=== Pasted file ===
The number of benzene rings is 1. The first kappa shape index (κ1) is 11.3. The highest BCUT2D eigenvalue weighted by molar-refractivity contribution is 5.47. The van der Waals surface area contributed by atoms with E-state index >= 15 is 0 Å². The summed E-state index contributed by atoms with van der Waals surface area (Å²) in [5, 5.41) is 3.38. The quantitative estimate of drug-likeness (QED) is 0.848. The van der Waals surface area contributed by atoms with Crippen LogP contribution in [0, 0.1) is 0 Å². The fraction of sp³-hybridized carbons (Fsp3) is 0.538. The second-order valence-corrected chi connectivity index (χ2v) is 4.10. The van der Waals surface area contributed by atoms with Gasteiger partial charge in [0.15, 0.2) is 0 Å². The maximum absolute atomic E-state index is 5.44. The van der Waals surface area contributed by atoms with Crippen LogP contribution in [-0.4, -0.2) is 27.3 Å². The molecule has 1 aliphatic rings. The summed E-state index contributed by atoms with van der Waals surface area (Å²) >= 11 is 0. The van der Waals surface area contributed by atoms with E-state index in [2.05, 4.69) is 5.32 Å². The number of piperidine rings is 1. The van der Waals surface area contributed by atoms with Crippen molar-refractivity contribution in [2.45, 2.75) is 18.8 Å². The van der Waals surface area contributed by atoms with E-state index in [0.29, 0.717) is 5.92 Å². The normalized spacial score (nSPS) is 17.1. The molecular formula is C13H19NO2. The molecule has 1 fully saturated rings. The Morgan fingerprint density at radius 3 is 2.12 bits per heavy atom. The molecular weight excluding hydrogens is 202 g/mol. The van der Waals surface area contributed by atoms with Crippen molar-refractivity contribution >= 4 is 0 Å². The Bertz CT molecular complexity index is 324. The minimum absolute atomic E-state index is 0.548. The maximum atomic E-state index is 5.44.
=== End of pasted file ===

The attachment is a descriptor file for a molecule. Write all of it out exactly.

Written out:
The number of benzene rings is 1. The first kappa shape index (κ1) is 11.3. The highest BCUT2D eigenvalue weighted by molar-refractivity contribution is 5.47. The van der Waals surface area contributed by atoms with E-state index >= 15 is 0 Å². The summed E-state index contributed by atoms with van der Waals surface area (Å²) in [5, 5.41) is 3.38. The quantitative estimate of drug-likeness (QED) is 0.848. The van der Waals surface area contributed by atoms with Crippen LogP contribution in [0, 0.1) is 0 Å². The fraction of sp³-hybridized carbons (Fsp3) is 0.538. The second-order valence-corrected chi connectivity index (χ2v) is 4.10. The van der Waals surface area contributed by atoms with Gasteiger partial charge in [0.15, 0.2) is 0 Å². The maximum absolute atomic E-state index is 5.44. The van der Waals surface area contributed by atoms with Crippen LogP contribution in [-0.4, -0.2) is 27.3 Å². The molecule has 1 aliphatic rings. The summed E-state index contributed by atoms with van der Waals surface area (Å²) >= 11 is 0. The van der Waals surface area contributed by atoms with E-state index in [2.05, 4.69) is 5.32 Å². The number of piperidine rings is 1. The van der Waals surface area contributed by atoms with Crippen molar-refractivity contribution in [2.45, 2.75) is 18.8 Å². The van der Waals surface area contributed by atoms with E-state index in [0.29, 0.717) is 5.92 Å². The normalized spacial score (nSPS) is 17.1. The molecular formula is C13H19NO2. The molecule has 1 fully saturated rings. The Morgan fingerprint density at radius 3 is 2.12 bits per heavy atom. The molecular weight excluding hydrogens is 202 g/mol. The van der Waals surface area contributed by atoms with Crippen molar-refractivity contribution >= 4 is 0 Å². The Bertz CT molecular complexity index is 324. The minimum absolute atomic E-state index is 0.548. The maximum atomic E-state index is 5.44.